• In 2017, 82 per cent of adults were satisfied with local health services, compared to 70 per cent who were satisfied with schools and 69 per cent with public transport. Satisfaction with schools has fallen over the last six years, from a high of 85 per cent in 2011 to the current level of 70 per cent, and this is the biggest factor in the corresponding trend in the combined indicator over this period. The reason the number of adults very or fairly satisfied with local schools has fallen is almost entirely due to a corresponding increase from 11% to 25% in the number of people who are neither satisfied nor dissatisfied as the number of people who are very or fairly dissatisfied with local schools has remained stable throughout this period.
  • Satisfaction with the three public services among service users is generally higher than that of the whole adult population, and is more stable over time.

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  • In 2017, around a quarter (23 per cent) of adults agreed that they can influence decisions affecting their local area, an increase from 20 per cent in 2007. Around a third (33 per cent) of adults said they would like to be more involved in the decisions their council makes, a decrease from 38 per cent in 2007.
  • Generally, older adults were more likely than younger adults to say they are satisfied with local government performance and less likely to want to be more involved in making decisions. Around half of 60 to 74 year olds and those aged 75 years and over agreed with the statement that their council does the best it can with the money available, compared to around one third of 16 to 24 and 25 to 34 year olds. Those aged 35 to 44, were more likely to want to have greater involvement with decisions affecting their local area (42 per cent) compared to 29 per cent for those aged 60-74, and 15 per cent for those aged 75 and above.

Environment

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  • More and more adults in Scotland believe that climate change is an immediate and urgent problem. Six in ten adults (61 per cent) viewed climate change as an immediate and urgent problem, a six percentage point increase since 2016 (55 per cent).
  • Concern about climate change has increased in particular among the 16-24 age group, and is lowest among the 75+ age group. The proportion of 16-24 year olds who view climate change as an immediate problem increased by over half between 2013 and 2017, from 38 per cent to 58 per cent.
  • In 2017 there is still a large gap between adults with a degree or professional qualification (nearly eight out of ten), and adults with no qualifications (around four out of ten) who perceive it as an immediate problem. This gap has widened by nine percentage points compared with 2013.
  • In 2017 only 50% of those living in the most deprived areas saw climate change as an immediate and urgent problem, compared to 72% of those living in the least deprived areas.
  • In 2017, there was strong disagreement with the statement that climate change will only have an impact on other countries. 77 per cent of adults disagreed, of whom 48 per cent strongly disagreed. This has stayed the same since 2015. This suggests that the majority of people believe that climate change will have an impact on Scotland, as well as on other countries.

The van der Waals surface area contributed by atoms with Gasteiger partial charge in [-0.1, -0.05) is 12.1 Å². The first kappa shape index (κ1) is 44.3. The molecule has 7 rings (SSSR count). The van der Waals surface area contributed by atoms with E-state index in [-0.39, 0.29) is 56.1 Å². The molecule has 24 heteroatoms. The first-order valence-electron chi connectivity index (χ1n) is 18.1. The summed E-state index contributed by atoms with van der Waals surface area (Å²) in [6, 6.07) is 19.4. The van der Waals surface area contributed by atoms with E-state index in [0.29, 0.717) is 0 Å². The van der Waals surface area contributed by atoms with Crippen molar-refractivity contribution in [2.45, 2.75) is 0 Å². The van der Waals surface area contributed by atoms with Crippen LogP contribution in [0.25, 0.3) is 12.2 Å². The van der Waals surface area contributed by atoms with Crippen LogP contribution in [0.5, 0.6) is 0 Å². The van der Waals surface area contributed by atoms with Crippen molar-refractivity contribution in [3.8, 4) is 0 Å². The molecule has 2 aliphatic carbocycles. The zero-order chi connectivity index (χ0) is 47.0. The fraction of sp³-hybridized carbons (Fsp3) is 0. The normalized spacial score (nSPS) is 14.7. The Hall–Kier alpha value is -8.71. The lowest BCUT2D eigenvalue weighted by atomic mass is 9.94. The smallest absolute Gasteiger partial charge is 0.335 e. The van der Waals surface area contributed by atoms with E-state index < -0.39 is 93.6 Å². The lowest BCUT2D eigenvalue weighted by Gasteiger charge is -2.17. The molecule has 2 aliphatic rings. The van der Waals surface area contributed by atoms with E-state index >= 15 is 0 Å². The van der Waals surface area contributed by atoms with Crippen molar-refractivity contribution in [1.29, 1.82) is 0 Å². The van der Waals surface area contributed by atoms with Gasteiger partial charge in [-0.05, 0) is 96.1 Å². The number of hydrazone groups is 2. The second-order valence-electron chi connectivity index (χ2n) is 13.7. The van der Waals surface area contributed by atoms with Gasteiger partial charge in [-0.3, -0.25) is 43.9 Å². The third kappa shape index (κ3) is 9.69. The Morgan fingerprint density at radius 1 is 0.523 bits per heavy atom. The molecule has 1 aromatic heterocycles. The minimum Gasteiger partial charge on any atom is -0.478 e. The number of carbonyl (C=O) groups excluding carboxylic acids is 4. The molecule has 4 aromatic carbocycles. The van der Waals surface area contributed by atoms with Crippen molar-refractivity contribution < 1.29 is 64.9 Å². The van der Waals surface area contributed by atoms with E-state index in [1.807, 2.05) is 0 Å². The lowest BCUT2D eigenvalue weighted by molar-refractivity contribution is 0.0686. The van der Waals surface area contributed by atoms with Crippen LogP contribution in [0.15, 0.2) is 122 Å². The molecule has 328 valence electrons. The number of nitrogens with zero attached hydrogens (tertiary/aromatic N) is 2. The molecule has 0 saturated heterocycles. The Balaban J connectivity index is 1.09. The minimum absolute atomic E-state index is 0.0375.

• Fewer than one in five adults agreed with the statement. “It’s not worth me doing things to help the environment if others don’t do the same”. This suggests that the majority of people believe that their individual actions can help the environment, regardless of the actions of others.
  • Nearly six out of ten disagreed with the statement that they don’t believe their behaviour and everyday lifestyle contribute to climate change. The proportion of adults who strongly disagreed increased between 2015 and 2017. This suggests that a majority of people agree that there is a link between their own behaviours and everyday lifestyle and climate change. 
  • 73% of adults agree with this statement, “I understand what actions people like myself should take to help tackle climate change” with an increase in strong agreement compared with 2015. This suggests that a majority of people believe that they know what actions they could take personally.

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  • More households are now disposing of their food waste in local authority-provided food caddies (55 per cent in 2017 compared with 26 per cent in 2012).
  • Households in flats are much more likely to dispose of their food waste with their general waste as opposed to those living in houses (65 per cent compared to 39 per cent). Households in rural areas are more likely to use composting to dispose of their food waste (19 per cent) or dispose of food waste with their general rubbish (54 per cent) than households in urban areas (seven per cent and 47 per cent for composting and general rubbish, respectively).
  • Just over half of adults (52 per cent) visited the outdoors at least once a week in the last year, an increase from 48 per cent in 2016. Adults living in the most deprived areas were more likely not to have made any visits to the outdoors in the past twelve months (20 per cent) compared to those in the least deprived areas (six per cent).

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  • Nearly two thirds of adults (65 per cent) lived within a five minute walk of their nearest area of greenspace, a similar proportion to 2016.